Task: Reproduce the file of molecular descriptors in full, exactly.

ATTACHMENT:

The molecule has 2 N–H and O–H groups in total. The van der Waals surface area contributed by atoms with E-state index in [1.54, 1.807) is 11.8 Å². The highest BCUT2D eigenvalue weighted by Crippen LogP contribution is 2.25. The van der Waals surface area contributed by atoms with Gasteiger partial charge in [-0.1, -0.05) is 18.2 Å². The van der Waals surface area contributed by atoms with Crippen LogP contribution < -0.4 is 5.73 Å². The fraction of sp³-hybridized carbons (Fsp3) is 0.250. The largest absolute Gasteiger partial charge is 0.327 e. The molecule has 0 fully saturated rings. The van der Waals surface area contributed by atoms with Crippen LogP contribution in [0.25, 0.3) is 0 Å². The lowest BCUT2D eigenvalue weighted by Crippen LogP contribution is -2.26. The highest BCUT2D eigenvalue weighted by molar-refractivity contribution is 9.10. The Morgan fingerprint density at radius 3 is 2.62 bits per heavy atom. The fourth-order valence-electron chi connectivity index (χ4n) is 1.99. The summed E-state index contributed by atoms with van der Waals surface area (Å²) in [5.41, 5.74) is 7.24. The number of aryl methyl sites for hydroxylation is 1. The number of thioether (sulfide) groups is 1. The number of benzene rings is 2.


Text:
The molecule has 2 N–H and O–H groups in total. The van der Waals surface area contributed by atoms with E-state index in [1.54, 1.807) is 11.8 Å². The highest BCUT2D eigenvalue weighted by Crippen LogP contribution is 2.25. The van der Waals surface area contributed by atoms with Gasteiger partial charge in [-0.1, -0.05) is 18.2 Å². The van der Waals surface area contributed by atoms with Crippen LogP contribution < -0.4 is 5.73 Å². The fraction of sp³-hybridized carbons (Fsp3) is 0.250. The largest absolute Gasteiger partial charge is 0.327 e. The molecule has 0 fully saturated rings. The van der Waals surface area contributed by atoms with Crippen LogP contribution in [0.25, 0.3) is 0 Å². The lowest BCUT2D eigenvalue weighted by Crippen LogP contribution is -2.26. The highest BCUT2D eigenvalue weighted by molar-refractivity contribution is 9.10. The Morgan fingerprint density at radius 3 is 2.62 bits per heavy atom. The fourth-order valence-electron chi connectivity index (χ4n) is 1.99. The summed E-state index contributed by atoms with van der Waals surface area (Å²) in [5.41, 5.74) is 7.24. The number of aryl methyl sites for hydroxylation is 1. The number of thioether (sulfide) groups is 1. The number of benzene rings is 2.